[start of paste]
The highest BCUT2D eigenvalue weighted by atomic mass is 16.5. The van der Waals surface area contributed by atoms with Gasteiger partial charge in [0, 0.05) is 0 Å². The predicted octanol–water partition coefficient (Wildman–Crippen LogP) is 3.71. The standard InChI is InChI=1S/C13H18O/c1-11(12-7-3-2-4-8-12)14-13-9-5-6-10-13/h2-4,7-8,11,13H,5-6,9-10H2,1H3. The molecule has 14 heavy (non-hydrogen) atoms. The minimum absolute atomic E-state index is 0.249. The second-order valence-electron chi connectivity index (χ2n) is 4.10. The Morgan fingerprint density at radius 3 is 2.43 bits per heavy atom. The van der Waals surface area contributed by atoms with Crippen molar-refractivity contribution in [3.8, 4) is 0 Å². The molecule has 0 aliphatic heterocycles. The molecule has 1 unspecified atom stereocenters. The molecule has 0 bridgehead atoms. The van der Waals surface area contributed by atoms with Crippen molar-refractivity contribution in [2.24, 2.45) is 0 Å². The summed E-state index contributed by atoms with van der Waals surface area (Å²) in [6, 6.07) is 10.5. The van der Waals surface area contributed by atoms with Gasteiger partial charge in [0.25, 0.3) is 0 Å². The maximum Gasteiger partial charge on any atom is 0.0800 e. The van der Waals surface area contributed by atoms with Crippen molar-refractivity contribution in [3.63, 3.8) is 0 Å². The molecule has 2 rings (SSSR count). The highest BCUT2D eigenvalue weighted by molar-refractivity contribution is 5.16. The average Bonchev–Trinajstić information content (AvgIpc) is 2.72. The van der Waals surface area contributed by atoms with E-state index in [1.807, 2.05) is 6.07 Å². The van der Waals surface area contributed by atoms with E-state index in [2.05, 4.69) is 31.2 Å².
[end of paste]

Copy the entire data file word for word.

The highest BCUT2D eigenvalue weighted by atomic mass is 16.5. The van der Waals surface area contributed by atoms with Gasteiger partial charge in [0, 0.05) is 0 Å². The predicted octanol–water partition coefficient (Wildman–Crippen LogP) is 3.71. The standard InChI is InChI=1S/C13H18O/c1-11(12-7-3-2-4-8-12)14-13-9-5-6-10-13/h2-4,7-8,11,13H,5-6,9-10H2,1H3. The molecule has 14 heavy (non-hydrogen) atoms. The minimum absolute atomic E-state index is 0.249. The second-order valence-electron chi connectivity index (χ2n) is 4.10. The Morgan fingerprint density at radius 3 is 2.43 bits per heavy atom. The van der Waals surface area contributed by atoms with Crippen molar-refractivity contribution in [3.8, 4) is 0 Å². The molecule has 0 aliphatic heterocycles. The molecule has 1 unspecified atom stereocenters. The molecule has 0 bridgehead atoms. The van der Waals surface area contributed by atoms with Crippen molar-refractivity contribution in [2.24, 2.45) is 0 Å². The summed E-state index contributed by atoms with van der Waals surface area (Å²) in [6, 6.07) is 10.5. The van der Waals surface area contributed by atoms with Gasteiger partial charge in [0.25, 0.3) is 0 Å². The maximum Gasteiger partial charge on any atom is 0.0800 e. The van der Waals surface area contributed by atoms with Crippen molar-refractivity contribution in [3.63, 3.8) is 0 Å². The molecule has 2 rings (SSSR count). The highest BCUT2D eigenvalue weighted by molar-refractivity contribution is 5.16. The average Bonchev–Trinajstić information content (AvgIpc) is 2.72. The van der Waals surface area contributed by atoms with E-state index in [1.807, 2.05) is 6.07 Å². The van der Waals surface area contributed by atoms with E-state index in [2.05, 4.69) is 31.2 Å².